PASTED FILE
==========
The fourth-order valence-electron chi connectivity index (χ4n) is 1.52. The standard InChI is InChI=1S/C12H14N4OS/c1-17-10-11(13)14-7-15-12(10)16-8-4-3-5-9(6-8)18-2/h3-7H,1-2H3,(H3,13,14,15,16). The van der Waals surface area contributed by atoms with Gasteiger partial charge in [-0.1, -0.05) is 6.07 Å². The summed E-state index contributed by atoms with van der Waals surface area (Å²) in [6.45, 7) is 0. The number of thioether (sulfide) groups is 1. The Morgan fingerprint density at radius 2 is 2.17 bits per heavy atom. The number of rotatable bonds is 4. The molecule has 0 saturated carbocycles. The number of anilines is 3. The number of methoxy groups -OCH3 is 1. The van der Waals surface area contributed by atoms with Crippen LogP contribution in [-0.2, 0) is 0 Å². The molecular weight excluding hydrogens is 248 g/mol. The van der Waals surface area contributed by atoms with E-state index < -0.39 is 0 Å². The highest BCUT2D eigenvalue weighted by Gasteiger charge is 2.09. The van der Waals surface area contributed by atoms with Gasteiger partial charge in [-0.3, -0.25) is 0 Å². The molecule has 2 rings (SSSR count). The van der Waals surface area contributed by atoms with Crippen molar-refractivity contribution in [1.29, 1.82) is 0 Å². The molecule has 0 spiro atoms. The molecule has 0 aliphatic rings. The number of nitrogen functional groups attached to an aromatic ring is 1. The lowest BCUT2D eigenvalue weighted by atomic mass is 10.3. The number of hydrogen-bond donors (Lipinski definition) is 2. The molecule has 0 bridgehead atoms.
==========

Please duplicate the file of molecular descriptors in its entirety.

The fourth-order valence-electron chi connectivity index (χ4n) is 1.52. The standard InChI is InChI=1S/C12H14N4OS/c1-17-10-11(13)14-7-15-12(10)16-8-4-3-5-9(6-8)18-2/h3-7H,1-2H3,(H3,13,14,15,16). The van der Waals surface area contributed by atoms with Gasteiger partial charge in [-0.1, -0.05) is 6.07 Å². The summed E-state index contributed by atoms with van der Waals surface area (Å²) in [6.45, 7) is 0. The number of thioether (sulfide) groups is 1. The Morgan fingerprint density at radius 2 is 2.17 bits per heavy atom. The number of rotatable bonds is 4. The molecule has 0 saturated carbocycles. The number of anilines is 3. The number of methoxy groups -OCH3 is 1. The van der Waals surface area contributed by atoms with Crippen LogP contribution in [-0.2, 0) is 0 Å². The molecular weight excluding hydrogens is 248 g/mol. The van der Waals surface area contributed by atoms with E-state index < -0.39 is 0 Å². The highest BCUT2D eigenvalue weighted by Gasteiger charge is 2.09. The van der Waals surface area contributed by atoms with Gasteiger partial charge in [-0.3, -0.25) is 0 Å². The molecule has 2 rings (SSSR count). The van der Waals surface area contributed by atoms with Crippen molar-refractivity contribution in [1.29, 1.82) is 0 Å². The molecule has 0 spiro atoms. The molecule has 0 aliphatic rings. The number of nitrogen functional groups attached to an aromatic ring is 1. The lowest BCUT2D eigenvalue weighted by atomic mass is 10.3. The number of hydrogen-bond donors (Lipinski definition) is 2. The molecule has 0 bridgehead atoms.